A good power source for your amplifier is one of the most important elements for good sound reinforcement. Especially in the bass response and peeks. To add extra PUNCH to your sound power capacitors can aid in this by having a hugh amount of voltage stored up that will discharge any time the voltage from the battery drops below stored voltage.
You will want to run your red wire from the battery to your amplifier. There are a few places to run your wiring through the vehicle so as not to be disturbed.
One of the ways is really running under the vehicle inside of neoprene hose, PVC or conduit. You must be careful where you run this wire if you plan to do a outside run. Your vehicle may be an off road-er at times so try to run the wire inside a frame or at least along it so it can't get caught on anything rubbing along the bottom of the vehicle.
Try not to drill holes in the frame, most of the time you can find places to attach to already there. Holes in the frame could cause cracks to form over time. If you have to drill a hole, drill it centered of the mass.
Where you decide to come up into the vehicle be sure to check for wires that you may drill into. Use a grommet to insulate the drill hole from the wire. You may find rubber inserts in trucks that you can punch a hole in as well.
Always use a fuse on the red wire real close to the battery and wait to put the fuse in as the last step of the install. If any short happens to the wire any where along its length the fuse will blow. It is best to solder all connections.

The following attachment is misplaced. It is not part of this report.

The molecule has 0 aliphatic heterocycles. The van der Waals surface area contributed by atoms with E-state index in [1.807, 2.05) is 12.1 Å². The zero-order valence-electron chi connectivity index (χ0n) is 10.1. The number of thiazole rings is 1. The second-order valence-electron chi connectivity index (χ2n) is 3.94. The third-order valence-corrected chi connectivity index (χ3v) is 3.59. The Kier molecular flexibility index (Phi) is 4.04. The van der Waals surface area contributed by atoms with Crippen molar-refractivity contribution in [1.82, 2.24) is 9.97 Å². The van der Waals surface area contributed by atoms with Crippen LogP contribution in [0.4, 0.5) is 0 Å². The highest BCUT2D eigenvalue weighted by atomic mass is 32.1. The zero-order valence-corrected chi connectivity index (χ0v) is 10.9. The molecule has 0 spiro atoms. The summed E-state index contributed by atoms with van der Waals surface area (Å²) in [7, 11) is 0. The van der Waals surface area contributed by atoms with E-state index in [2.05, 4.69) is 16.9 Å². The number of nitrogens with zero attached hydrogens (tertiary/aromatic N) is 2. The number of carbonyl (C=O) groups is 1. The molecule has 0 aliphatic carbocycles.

If you know how to solder you can skip this section. For doing solder jobs with wiring, you will need a 30 watt iron or higher. You need rosin core solder not acid core! I will use the fuse receptacle as an example of a wire to wire solder job. After you strip the wire back, carefully separate the strands by lightly pushing on the end of the wire and twisting back and forth lightly! Then insert the wires together on center till it stops. Now squeeze and twist them lightly together. I use a plate to solder on. Put the wire and fuse receptacle on the plate and heat the center. Start rubbing the solder on the bottom side of the iron and on top of the wire, so you will be rubbing along the point of contact of the iron and the wire. Now we will solder the connector for the battery to the fuse receptacle. Twist the wire good then crimp the connect loosely. Now place these on the plate and let's heat the crimped part of the connector and put the solder on point of contact first then point of wire to connector contact until it flows out the other end.
You can also run the power wiring under panels, tracks, and carpet. But make sure your wires aren't running where a screw will go through them and cause a short. Never run power wire on the same side as the RCA wire. DC power wiring can cause induced signals to be applied to the signal as noise, pops, clicks, or alternator noise
Also plan to ground all additional components other than the head unit to the same point. This will prevent ground loop oscillations from presenting themselves.
If possible, use a screw or nut that's already in the vehicle. Unscrew it and take a scrapper or sand paper and clean paint and other things from the metal tell it is nice and shinny.
Don't forget to run the remote wire with the power wiring. It connects to the blue wire on most head units. Refer to your head units instructions for which wire to use to remotely turn your amplifier off and on via your head unit. I use crimp type closed end terminals to connect smaller wiring to the head unit, amplifier, EQ., or electronic crossover, etc.